Russia Likely to Force Migrants to Fight in Ukraine

A warning sign about the border zone between Finland and Russia, in Savukoski, northern Lapland, Finland (Photo: JIP / Wikimedia Commons)

In order to fuel its war in Ukraine, Russia is attempting to enlist foreign migrants who were recently apprehended at its border with Finland, BBC reported.

The British broadcaster claims to have seen evidence of several instances in which foreign nationals were detained for breaking immigration regulations and then quickly taken to a military camp close to the Ukrainian border. Although forcing individuals to sign contracts for army service in Ukraine is not a novel practice in pre-deportation detention centers, the number of cases increased as more foreign migrants arrived at Russia’s border with Finland.

Just a few weeks ago Helsinki announced to temporarily close all eight of its border crossings with Russia, accusing Moscow of directing migrants and asylum seekers there as part of a destabilization campaign.

Russian Military Recruitment Trickery

Analysis of court proceedings in Karelia, one of the three Russian regions that borders Finland, revealed that 236 people had been detained in the previous three weeks for remaining in Russia without proper visas and were scheduled to be deported.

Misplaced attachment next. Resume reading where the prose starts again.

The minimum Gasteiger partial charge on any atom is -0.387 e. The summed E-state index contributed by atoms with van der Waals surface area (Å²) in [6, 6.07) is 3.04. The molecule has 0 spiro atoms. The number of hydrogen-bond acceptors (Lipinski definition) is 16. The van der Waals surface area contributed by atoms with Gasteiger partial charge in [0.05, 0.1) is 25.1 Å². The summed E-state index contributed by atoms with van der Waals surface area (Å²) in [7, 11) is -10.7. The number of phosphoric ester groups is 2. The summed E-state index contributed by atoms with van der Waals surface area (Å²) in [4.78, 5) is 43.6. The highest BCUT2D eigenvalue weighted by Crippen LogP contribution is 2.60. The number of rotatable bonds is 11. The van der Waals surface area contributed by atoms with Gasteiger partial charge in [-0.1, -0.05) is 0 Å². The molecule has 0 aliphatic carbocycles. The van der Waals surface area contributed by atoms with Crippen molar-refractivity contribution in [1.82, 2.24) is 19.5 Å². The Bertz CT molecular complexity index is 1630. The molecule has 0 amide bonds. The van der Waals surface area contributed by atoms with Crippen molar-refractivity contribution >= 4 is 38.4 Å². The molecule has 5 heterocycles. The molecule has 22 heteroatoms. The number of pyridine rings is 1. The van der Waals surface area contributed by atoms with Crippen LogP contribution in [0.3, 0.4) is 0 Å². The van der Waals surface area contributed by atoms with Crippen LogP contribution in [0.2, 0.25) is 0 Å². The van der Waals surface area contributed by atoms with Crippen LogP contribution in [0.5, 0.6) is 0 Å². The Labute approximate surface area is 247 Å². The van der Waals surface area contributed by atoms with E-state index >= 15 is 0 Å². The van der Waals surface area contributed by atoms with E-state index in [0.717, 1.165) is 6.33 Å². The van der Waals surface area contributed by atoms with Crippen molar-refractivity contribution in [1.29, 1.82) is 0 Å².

The situation in Leningrad and Murmansk, the other two border regions, was similar, according to the BBC.

Russia Meddling With Migration is Nothing New

News from the Finnish border come months after the Polish government accused Russia of trying to get its fighters to the EU disguised as migrants to cause disruptions.

In July, then-Prime Minister Mateusz Morawiecki said that more than 100 members of the infamous Wagner mercenary group had moved to north-western Belarus near the Suwalki gap – Poland’s border with European Union member state Lithuania, which separates Belarus and the Russian exclave of Kaliningrad.

He claimed the troops might pose as Belarusian border guards in order to help migrants cross into the EU, or even pretend to be migrants themselves to enter the bloc.

At the time, Poland’s interior minister said Poland, Lithuania and Latvia could jointly decide to shut their borders with Belarus if there were incidents involving the Wagner group along their frontiers.

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